Crossbasket Castle was built in the early 16th century as a tower house, although a Victorian mansion house has since been added.
The lands of Crossbasket first appear on record as owned by the Hamiltons of Cadzow in the 14th century, and remained in the possession of the Hamiltons until 1440 when they were acquired by Alexander Lindsay. When the first castle was built on the site is not known, but a tower house was built by the Lindsays, probably in the 16th century, and was used as a jointure or dower house while their main residence was at Mains Castle.
The design of the tower is very similar in design to that of Mains Castle, which is thought to have been built in the late 15th or early 16th centuries.
Crossbasket’s tower measures around 11.6m long by 6.7m wide, rising to a height of 16.5m, and consists of a vaulted ground floor level, above which are a further two floors. It originally stood on a mound on top of a rocky crag, although this is no longer obvious as the level of the gardens has been raised. The remains of a courtyard wall can apparently be seen at the western edge of the crag.
On the roof is a parapet walk and a garret. At the south-east corner of the parapet is a square caphouse presumably at the head of the original stairway.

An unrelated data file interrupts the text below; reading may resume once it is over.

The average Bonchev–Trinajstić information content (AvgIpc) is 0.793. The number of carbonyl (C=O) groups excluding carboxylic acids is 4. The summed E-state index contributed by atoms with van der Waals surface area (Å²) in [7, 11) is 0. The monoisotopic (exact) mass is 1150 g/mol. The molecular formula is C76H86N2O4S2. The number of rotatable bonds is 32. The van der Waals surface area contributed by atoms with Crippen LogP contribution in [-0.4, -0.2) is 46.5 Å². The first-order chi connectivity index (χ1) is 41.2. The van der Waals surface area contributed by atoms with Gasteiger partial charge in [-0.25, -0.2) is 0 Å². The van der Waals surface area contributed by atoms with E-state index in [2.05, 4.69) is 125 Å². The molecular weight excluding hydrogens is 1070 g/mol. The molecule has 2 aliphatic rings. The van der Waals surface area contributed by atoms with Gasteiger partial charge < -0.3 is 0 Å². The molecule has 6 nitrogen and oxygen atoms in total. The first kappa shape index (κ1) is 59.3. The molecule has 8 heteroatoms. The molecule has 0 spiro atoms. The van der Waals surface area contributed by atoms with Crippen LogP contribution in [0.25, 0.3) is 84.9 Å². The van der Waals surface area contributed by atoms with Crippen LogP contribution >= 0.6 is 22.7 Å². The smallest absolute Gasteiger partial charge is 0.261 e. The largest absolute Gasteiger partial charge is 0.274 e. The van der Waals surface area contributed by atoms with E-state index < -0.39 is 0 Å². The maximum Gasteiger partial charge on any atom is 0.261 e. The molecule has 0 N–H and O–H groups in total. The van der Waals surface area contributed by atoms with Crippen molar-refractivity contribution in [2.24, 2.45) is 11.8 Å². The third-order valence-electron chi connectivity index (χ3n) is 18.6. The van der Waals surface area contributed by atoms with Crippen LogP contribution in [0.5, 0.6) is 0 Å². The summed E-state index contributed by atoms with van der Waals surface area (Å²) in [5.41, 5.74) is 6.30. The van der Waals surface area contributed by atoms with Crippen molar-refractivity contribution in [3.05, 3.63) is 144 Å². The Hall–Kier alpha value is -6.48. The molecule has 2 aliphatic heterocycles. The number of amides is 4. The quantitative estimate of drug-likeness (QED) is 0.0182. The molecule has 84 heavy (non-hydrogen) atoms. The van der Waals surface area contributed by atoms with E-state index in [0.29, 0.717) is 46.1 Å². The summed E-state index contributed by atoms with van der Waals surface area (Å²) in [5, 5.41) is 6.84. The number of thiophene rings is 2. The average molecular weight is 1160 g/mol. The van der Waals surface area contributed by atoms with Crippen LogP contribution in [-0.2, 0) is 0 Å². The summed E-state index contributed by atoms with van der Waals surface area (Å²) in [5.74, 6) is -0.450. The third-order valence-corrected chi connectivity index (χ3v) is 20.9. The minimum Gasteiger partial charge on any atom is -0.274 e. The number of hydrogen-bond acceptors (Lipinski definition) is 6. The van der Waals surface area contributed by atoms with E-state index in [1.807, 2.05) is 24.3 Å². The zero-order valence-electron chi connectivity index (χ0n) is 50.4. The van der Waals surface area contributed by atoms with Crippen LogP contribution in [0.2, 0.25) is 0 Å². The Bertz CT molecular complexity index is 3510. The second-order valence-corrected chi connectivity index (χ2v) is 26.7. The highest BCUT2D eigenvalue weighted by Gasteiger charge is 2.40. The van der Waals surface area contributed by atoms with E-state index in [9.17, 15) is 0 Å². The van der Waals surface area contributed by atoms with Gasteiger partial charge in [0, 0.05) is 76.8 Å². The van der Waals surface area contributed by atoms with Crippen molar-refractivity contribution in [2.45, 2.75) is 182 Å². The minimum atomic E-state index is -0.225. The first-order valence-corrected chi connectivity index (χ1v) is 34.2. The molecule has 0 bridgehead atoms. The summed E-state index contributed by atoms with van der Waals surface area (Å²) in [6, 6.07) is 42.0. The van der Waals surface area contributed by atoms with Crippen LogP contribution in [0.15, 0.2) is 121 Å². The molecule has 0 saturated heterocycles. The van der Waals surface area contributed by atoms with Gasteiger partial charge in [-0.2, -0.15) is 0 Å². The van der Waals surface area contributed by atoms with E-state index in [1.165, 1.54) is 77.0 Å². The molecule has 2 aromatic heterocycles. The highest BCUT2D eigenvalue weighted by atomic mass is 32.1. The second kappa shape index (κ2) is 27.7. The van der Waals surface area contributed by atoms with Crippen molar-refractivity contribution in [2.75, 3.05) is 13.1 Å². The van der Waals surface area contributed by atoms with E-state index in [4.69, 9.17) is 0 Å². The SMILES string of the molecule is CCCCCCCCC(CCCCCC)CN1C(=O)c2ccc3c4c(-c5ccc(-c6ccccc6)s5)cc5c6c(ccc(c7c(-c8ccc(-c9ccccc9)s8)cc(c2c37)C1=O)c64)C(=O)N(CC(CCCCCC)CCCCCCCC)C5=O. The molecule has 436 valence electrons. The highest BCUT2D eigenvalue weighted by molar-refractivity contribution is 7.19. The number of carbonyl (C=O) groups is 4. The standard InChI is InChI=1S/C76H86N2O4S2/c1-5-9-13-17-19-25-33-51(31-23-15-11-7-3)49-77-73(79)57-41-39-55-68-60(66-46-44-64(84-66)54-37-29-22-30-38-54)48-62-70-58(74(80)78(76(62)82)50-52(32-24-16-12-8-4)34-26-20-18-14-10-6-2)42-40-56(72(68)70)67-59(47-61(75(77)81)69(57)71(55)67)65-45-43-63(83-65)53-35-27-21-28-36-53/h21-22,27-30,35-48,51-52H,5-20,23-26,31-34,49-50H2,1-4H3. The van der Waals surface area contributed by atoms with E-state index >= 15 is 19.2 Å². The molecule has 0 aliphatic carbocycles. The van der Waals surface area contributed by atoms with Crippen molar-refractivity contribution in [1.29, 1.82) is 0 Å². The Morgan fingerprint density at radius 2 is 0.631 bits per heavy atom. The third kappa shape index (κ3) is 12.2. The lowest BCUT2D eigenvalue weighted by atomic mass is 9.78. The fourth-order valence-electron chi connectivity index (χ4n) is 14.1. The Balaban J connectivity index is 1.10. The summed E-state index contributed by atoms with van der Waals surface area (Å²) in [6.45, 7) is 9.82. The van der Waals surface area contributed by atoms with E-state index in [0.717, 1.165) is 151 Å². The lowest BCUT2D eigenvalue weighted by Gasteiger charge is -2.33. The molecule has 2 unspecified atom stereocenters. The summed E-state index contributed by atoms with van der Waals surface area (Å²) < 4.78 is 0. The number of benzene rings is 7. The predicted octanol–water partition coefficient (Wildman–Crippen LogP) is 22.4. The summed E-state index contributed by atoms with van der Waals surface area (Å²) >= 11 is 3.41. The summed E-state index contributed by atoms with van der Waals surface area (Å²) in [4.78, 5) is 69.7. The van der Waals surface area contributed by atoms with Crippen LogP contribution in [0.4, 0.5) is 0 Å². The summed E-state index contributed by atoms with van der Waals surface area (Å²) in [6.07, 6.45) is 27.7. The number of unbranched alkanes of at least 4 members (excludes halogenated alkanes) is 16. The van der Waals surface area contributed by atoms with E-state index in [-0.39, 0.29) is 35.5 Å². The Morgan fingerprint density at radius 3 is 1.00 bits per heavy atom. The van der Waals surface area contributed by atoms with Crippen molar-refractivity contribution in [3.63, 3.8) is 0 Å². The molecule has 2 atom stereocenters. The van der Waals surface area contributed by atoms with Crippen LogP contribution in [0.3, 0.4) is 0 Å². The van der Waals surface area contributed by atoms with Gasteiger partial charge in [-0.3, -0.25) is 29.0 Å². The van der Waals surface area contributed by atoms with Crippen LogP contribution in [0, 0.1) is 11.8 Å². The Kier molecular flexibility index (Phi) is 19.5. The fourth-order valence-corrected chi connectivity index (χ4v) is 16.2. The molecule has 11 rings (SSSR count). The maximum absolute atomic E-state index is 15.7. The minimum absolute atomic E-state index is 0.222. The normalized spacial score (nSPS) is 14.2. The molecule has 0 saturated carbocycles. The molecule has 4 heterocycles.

Crossbasket was next owned by Archibald Stewart of Blackhall, Robert or James Baillie of Park, the lawyer James Kincaid, Margaret Scott and Matthew Cumming, eventually being bought in 1709 by Thomas Peter, the Dean of Guild of Glasgow. Thomas’s son, also Thomas, was responsible for extending the old tower to the east with the addition of a new extension.
The Peter family owned the castle throughout the 18th century, before selling it to Charles Macintosh, the inventor of waterproof fabrics, in 1818. Macintosh in turn sold the property to a businessman, Alexander Downie, who sold it to an insurance agent, John Cabbell. Cabbell sold it to a farmer and landowner, Robert Clark, in 1852 and his son, James Clark, was responsible for extending and modernising the castle early in the second half of the 19th century.
It remained in the Clark family until they sold it to a George Neilson in 1891 who made further additions to the property twice during his tenure. In 1919 he sold it to Thomas Dunlop Findlay of the East India Company, who owned it until 1932 when it was sold to James Little. Around 1945 Little transferred the ownership of Crossbasket to the J. Little Trust and the castle was used as a children’s home.
From 1963 until 1976 it was owned by the Roosevelt Memorial Fund and operated as the James Little College further education centre. Between 1981 and 2004 it was a religious centre before being sold to the property developer Langvale Homes who planned to convert it into apartments but leased it to a children’s nursery while they sought planning permission.
Langavle Homes entered administration in 2008 and the property was marketed for sale by the liquidators, KPMG, until it was bought by Steve and Alison Reid-Timoney in 2011. The Reid-Timoneys set about renovating Crossbasket Castle and converting it into a luxury hotel which is due to open in May 2016.